Mmiri Village Forest, Uyo
Ken never expected to wake again. He thought the last time he dropped his eyelids, he would never lift them again; after all, he had been infected. But when he stirred on the clammy foam of the couch, he instantly knew there was hope. His irrational and dangerous treatment had worked. They could stop this virus from spreading. Hopefully, not too many Nigerians had died since yesterday. The 42 million death toll he had seen on the TV yesterday still caused a chill in him. It was so staggering a number that Ken did not yet fully recognize its impact. Although he would have his fill of recognition in a while.
Ken coughed a little to expel from his airway the putrid smell from the couch and struggled to sit up. He still felt weak and a little feverish, but besides that he was okay. A drip was attached to his left wrist with the IV bag resting on top of the head rest. The hideous, brown curtains of the two adjacent walls were drawn, revealing large windows that allowed sunlight into the room. The air was dry and crisp, and Ken took deep breaths, feeling relaxed.
“Welcome back,” Tom said with a smile. He sat in the arm chair to his right with a drip of his own connected to his wrist. “Mary told me you saved my life.”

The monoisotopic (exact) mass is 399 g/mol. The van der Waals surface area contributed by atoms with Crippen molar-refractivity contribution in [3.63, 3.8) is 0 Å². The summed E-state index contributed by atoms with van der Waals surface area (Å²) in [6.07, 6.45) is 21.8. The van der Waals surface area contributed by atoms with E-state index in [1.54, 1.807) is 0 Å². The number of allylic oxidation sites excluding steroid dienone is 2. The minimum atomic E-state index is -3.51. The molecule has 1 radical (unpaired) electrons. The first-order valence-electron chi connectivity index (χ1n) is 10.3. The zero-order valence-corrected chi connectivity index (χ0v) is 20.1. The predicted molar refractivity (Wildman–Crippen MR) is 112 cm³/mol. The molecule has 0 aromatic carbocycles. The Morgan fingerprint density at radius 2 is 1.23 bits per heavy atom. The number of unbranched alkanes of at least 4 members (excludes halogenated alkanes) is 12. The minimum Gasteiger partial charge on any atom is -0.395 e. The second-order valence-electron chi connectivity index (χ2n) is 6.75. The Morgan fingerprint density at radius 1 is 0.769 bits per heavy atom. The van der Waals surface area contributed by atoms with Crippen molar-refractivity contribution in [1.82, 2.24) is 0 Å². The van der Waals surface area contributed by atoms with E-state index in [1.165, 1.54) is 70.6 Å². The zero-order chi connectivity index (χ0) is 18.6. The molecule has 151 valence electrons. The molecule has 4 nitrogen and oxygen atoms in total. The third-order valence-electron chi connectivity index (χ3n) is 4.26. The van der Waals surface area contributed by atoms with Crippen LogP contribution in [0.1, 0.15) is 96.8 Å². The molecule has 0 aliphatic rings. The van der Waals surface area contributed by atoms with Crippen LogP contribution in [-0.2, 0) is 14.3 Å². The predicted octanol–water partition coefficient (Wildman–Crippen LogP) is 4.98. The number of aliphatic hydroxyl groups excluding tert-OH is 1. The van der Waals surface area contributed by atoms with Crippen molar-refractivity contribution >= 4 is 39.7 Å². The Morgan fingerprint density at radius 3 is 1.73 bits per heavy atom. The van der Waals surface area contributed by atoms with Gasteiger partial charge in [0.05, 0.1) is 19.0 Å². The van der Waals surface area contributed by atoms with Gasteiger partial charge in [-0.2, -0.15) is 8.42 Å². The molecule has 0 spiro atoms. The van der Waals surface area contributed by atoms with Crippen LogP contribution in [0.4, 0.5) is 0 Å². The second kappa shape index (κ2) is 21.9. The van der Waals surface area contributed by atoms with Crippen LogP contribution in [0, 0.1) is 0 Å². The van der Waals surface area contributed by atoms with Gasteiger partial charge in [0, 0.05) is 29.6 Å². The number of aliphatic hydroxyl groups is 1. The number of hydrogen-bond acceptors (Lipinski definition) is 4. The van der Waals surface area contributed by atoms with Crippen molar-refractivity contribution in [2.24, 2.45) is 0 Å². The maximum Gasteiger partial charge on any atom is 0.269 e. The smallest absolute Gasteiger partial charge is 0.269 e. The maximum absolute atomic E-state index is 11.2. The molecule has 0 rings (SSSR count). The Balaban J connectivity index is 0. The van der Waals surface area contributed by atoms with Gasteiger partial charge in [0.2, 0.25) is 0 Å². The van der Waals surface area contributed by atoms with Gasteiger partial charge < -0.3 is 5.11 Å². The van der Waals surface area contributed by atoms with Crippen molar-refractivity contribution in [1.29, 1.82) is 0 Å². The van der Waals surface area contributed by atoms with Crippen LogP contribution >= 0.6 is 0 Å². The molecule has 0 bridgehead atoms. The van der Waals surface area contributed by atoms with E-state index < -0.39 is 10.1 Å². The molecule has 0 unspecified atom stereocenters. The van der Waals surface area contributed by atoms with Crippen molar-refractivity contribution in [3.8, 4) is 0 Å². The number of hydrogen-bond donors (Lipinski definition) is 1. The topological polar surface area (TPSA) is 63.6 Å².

“Only because you risked it to save us, Tom,” replied Ken. “Glad to see you are well.”
“You ha hay good man, Kennedy,” a voice said from behind.
Ken craned his neck to see the man he had saved yesterday sitting at the dining, picking at the remains of what must have been a mountain of beans and plantain with a spoon.
“You save hay man hiven when he was not your responsibility to save,” he said. “For this, hi say thank you.”
Ken noticed the claw marks on his face had started healing. He looked clean, wearing a grey polo, and bore not even the slightest resemblance to the man he had saved yesterday. Ken gave him a wan smile.
“Maybe you could tell me your name, sir?”
The soldier appeared embarrassed for moment. He left his food and joined them in the sitting space. “My name is Ajayi Oluwatoyin Rafayat.”
“Hi Ajayi,” Ken said in reply. “My name is Kennedy Nwosu and this is my best friend, Thomas Mustapha.”
Mr. Ajayi cocked his eyebrow at Tom in surprise. “You a Muslim?”
“No,” Tom said. “I’m Christian. I’m also Hausa, hence the name.”
Mary came into the house, carrying a steaming plate of beans and plantain. She handed it to him. Ken took the plate and set it on his laps. The hot plate burned through his clothes, so…
“Careful,” Mary said with a warm smile.
Ken placed the plate on the table, then turned to look up at the woman. “Ma, I cannot begin to thank you for the kindness you have shown us.”